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N2 - Objectives/Hypothesis Squamous cell carcinoma of the nasal cavity (NCSCC) is an infrequent malignancy that has been historically difficult to characterize. This study provides new insight into NCSCC utilizing a population-based database. We analyze the propensity for cervical and distant metastasis from NCSCC, as well as survival outcomes. Study Design Retrospective database analysis. Methods The Surveillance, Epidemiology, and End Results (SEER) database (2004-2012) was queried for NCSCC cases. Data were analyzed with respect to various demographic and clinicopathologic factors. The results were further examined for regional and distant metastasis. Survival was analyzed using the Kaplan-Meier model. Results A total of 1,180 cases of NCSCC were identified in the SEER database between 2004 and 2012. The mean age at diagnosis was 65.8 years. American Joint Committee on Cancer stage was known in 1,050 cases, of which 53.4% were stage I, 13.3% were stage II, 10.2% were stage III, and 23.0% were stage IV. By tumor (T) stage classification, T1 was the most common (56.6%), followed by T4 (19.3%). Most cases had no nodal (N) involvement at diagnosis (90.8%). Cervical nodal involvement was present in 9.1% of cases, while distant metastasis was seen in 1.9%. Five-year disease-specific survival was 69.5% overall, 39.6% in cases with neck involvement and 0.0% for metastatic cases. Conclusions This study represents the only known population-based investigation of NCSCC. Metastasis to cervical nodes or distant sites, especially with T1 tumors, is rare. However, any cervical involvement or distant metastasis discovered on presentation is a poor prognostic indicator. Level of Evidence 4. Laryngoscope, 126:560-565, 2016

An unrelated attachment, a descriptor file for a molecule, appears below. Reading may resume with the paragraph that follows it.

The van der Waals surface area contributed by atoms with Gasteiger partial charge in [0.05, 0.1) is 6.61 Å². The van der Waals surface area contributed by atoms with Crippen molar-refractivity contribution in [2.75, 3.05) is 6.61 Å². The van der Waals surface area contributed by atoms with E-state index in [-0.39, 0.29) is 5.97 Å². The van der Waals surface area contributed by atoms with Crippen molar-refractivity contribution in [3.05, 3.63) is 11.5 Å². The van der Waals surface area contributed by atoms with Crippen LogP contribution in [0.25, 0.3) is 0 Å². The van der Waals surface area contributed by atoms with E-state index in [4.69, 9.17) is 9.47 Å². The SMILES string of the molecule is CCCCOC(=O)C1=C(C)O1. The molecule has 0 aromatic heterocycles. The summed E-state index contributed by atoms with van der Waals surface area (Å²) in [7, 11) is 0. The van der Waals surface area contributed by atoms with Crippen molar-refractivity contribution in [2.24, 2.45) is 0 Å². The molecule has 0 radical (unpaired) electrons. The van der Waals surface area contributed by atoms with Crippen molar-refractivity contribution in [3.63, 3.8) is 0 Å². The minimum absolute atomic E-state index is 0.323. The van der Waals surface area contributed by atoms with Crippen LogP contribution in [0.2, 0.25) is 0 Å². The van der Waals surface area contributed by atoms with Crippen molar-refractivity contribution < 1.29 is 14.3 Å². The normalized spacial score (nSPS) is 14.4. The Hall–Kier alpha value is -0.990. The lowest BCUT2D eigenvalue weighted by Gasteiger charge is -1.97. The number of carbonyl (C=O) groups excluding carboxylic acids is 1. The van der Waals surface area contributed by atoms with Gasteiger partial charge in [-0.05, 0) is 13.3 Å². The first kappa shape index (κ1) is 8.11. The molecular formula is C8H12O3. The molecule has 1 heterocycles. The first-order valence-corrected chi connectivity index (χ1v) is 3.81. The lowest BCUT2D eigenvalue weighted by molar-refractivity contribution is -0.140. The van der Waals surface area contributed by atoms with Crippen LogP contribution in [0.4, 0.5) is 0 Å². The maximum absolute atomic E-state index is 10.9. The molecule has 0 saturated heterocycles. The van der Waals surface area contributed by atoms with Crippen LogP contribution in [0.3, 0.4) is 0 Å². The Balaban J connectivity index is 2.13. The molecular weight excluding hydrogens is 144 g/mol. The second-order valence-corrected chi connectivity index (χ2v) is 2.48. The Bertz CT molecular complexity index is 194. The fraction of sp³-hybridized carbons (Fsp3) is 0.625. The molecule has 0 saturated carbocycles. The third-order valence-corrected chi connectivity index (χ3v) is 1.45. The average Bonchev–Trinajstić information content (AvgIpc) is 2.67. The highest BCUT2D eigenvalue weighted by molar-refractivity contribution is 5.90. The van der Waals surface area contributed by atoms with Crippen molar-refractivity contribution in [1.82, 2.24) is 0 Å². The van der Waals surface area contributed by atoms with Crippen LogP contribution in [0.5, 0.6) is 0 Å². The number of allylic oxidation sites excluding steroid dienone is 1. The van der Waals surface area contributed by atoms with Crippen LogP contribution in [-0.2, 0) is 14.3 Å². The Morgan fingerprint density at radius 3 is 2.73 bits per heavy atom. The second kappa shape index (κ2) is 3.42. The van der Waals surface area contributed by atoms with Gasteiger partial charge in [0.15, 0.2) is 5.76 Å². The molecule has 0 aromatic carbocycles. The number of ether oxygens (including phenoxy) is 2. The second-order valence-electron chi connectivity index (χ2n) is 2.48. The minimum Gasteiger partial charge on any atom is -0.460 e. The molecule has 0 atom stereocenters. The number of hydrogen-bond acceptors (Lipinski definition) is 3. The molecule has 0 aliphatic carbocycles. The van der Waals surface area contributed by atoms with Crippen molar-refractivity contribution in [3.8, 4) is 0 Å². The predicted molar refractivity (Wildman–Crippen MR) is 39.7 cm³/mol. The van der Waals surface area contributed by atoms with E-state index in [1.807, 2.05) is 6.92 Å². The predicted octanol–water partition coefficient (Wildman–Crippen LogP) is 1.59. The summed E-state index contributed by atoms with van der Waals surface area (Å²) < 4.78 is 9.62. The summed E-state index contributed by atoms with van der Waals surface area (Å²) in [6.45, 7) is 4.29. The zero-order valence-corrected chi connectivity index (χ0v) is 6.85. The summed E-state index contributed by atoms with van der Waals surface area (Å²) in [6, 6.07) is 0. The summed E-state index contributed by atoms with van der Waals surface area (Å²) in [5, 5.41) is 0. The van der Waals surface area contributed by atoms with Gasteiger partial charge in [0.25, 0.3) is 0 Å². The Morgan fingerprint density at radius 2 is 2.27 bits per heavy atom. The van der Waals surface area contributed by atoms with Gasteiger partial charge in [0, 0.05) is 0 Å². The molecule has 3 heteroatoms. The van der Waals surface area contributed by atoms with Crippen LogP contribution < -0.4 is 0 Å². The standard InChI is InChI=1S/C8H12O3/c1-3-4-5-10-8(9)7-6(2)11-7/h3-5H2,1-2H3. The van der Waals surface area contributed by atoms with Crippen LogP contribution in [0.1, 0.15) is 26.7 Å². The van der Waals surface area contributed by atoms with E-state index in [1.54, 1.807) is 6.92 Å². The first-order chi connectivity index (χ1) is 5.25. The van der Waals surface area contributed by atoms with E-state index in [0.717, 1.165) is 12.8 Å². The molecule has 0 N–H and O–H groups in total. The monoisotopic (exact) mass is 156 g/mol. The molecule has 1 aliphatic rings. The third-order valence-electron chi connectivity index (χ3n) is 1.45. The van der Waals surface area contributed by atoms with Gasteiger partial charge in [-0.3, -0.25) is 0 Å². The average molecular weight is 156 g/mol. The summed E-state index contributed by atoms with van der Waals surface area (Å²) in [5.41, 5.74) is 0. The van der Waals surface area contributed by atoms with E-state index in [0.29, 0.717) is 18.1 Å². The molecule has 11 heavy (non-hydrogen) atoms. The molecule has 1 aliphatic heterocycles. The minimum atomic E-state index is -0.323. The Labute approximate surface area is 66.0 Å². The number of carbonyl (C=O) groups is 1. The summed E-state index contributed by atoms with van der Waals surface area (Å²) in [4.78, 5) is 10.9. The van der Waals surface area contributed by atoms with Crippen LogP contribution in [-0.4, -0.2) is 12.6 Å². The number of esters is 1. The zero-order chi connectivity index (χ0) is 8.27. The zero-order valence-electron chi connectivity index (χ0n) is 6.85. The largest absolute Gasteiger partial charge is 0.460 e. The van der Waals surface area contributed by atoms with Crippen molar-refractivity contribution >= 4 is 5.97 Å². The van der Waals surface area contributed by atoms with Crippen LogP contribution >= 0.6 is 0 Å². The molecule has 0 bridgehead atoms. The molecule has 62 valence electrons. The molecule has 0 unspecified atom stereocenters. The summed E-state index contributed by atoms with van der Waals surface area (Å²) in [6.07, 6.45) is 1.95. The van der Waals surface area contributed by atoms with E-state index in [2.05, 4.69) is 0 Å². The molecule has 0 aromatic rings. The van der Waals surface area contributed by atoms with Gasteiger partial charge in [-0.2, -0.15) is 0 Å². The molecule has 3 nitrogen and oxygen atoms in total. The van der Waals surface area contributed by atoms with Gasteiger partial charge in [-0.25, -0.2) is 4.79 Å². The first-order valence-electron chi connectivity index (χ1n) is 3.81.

AB - Objectives/Hypothesis Squamous cell carcinoma of the nasal cavity (NCSCC) is an infrequent malignancy that has been historically difficult to characterize. This study provides new insight into NCSCC utilizing a population-based database. We analyze the propensity for cervical and distant metastasis from NCSCC, as well as survival outcomes. Study Design Retrospective database analysis. Methods The Surveillance, Epidemiology, and End Results (SEER) database (2004-2012) was queried for NCSCC cases. Data were analyzed with respect to various demographic and clinicopathologic factors. The results were further examined for regional and distant metastasis. Survival was analyzed using the Kaplan-Meier model. Results A total of 1,180 cases of NCSCC were identified in the SEER database between 2004 and 2012. The mean age at diagnosis was 65.8 years. American Joint Committee on Cancer stage was known in 1,050 cases, of which 53.4% were stage I, 13.3% were stage II, 10.2% were stage III, and 23.0% were stage IV. By tumor (T) stage classification, T1 was the most common (56.6%), followed by T4 (19.3%). Most cases had no nodal (N) involvement at diagnosis (90.8%). Cervical nodal involvement was present in 9.1% of cases, while distant metastasis was seen in 1.9%. Five-year disease-specific survival was 69.5% overall, 39.6% in cases with neck involvement and 0.0% for metastatic cases. Conclusions This study represents the only known population-based investigation of NCSCC. Metastasis to cervical nodes or distant sites, especially with T1 tumors, is rare. However, any cervical involvement or distant metastasis discovered on presentation is a poor prognostic indicator. Level of Evidence 4. Laryngoscope, 126:560-565, 2016